Today in 1819, the Age of Steam knocked on the door of the Age of Sail. Moses and Stevens Rogers of New London began the first steam-powered voyage across the Atlantic Ocean in their hybrid steam-and-sail-powered ship S.S. Savannah. It was a voyage considered so risky, not a single paying passenger could be found to accompany the crew.
Steam-powered technology was still in its infancy in 1818, when sea captain and entrepreneur Moses Rogers convinced investors in Georgia to finance his idea for a hybrid steam-powered sailing ship. The Savannah — named after its home port — was originally designed to be a “packet ship,” a tall-masted sailing ship that would regularly transport mail, passengers, and light cargo across the Atlantic. Thanks to the efforts of Moses Rogers and his brother-in-law Stevens Rogers, the Savannah was also outfitted with a steam engine and retractable side paddle wheels. This enabled her to maneuver under wind or steam power, which the Rogers believed would significantly shorten the duration of the trans-Atlantic crossing.
As soon as the Savannah was complete, the Rogers brothers began planning their first ocean-crossing voyage. Despite their best efforts, they could find no one willing to pay to take a month-long journey on their experimental vessel. Even experienced seamen balked at the invitation to help make nautical history. The Rogers had to take the ship to their hometown of New London just to find a crew willing to undertake the risky venture. Once a crew was signed, they returned the Savannah to its namesake port in Georgia, where it was graced with a brief visit from President James Monroe before steaming off for England.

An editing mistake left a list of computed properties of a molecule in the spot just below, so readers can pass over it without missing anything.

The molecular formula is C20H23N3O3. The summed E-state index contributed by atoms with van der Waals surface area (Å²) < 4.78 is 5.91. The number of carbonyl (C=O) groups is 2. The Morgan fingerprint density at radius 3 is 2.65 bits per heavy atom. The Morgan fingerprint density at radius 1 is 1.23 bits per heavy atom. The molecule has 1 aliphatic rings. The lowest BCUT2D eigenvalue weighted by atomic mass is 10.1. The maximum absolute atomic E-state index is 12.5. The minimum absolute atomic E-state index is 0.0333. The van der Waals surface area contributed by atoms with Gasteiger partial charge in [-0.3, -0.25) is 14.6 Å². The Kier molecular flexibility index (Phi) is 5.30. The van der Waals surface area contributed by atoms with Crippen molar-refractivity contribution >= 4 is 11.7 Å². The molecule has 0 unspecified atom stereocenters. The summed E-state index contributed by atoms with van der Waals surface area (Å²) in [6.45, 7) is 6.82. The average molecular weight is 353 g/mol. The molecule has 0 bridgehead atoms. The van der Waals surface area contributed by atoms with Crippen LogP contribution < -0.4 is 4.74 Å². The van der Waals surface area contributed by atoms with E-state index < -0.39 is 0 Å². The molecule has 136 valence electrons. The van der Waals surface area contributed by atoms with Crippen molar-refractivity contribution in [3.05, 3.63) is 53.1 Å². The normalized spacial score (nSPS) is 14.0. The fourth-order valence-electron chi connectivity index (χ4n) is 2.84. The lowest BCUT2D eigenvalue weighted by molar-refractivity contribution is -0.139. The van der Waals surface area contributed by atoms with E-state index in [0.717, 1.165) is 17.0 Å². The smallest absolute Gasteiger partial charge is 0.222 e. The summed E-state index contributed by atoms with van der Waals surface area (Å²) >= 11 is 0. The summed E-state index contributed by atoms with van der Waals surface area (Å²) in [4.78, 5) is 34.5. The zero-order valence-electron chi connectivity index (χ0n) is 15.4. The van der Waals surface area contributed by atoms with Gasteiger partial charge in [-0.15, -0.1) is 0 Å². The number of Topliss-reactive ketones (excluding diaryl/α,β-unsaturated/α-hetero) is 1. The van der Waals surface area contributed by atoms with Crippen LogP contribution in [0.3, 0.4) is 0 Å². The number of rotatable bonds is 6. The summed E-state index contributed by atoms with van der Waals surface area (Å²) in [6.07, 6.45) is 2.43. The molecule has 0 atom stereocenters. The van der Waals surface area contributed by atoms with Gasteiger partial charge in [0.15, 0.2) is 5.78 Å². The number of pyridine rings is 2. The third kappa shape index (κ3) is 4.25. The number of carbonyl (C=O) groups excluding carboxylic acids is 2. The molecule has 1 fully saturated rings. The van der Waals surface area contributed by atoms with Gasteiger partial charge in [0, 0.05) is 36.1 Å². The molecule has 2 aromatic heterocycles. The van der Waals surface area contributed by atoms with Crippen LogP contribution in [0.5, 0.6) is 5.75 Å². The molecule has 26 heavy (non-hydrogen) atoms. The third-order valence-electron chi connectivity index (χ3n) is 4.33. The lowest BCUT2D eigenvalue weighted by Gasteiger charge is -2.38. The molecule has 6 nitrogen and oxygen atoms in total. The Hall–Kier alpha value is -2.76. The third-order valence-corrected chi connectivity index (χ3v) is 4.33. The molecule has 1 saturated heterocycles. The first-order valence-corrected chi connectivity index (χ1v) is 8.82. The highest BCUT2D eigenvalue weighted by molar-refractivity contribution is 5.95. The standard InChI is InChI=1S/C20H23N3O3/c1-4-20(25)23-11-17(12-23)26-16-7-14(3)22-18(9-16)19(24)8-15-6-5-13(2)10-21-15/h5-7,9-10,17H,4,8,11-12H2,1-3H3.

Even then, it seemed ill fated. After they announced a scheduled departure of May 20th, the Rogers delayed sailing for two days when a drunken crew member fell off the gang plank while boarding the vessel and drowned. Its departure two days later – considered by many the official departure date – was really just a short trip to Tybee Island off the Savannah coast, where the ship anchored to better organize for the voyage. Finally, at 5 a.m. on May 24th, the Rogers brothers and their crew –but not one passenger — began crossing the Atlantic. Enduring rough weather for the entire voyage, the Savannah’s crew was forced to rely on sail power for the majority of the 29-day trip, only logging 80 hours of steam-engine use. The hybrid vessel arrived in Liverpool, England in mid-June to great fanfare and visited several ports in Europe before sailing back to the United States. Despite the Savannah’s success as the first steamship to cross the Atlantic, passengers remained skittish about the safety of steam-powered ocean vessels. It would be nearly 30 years before another American steamship would attempt a trans-Atlantic voyage.
“Steaming Across the Atlantic,” connecticuthistory.org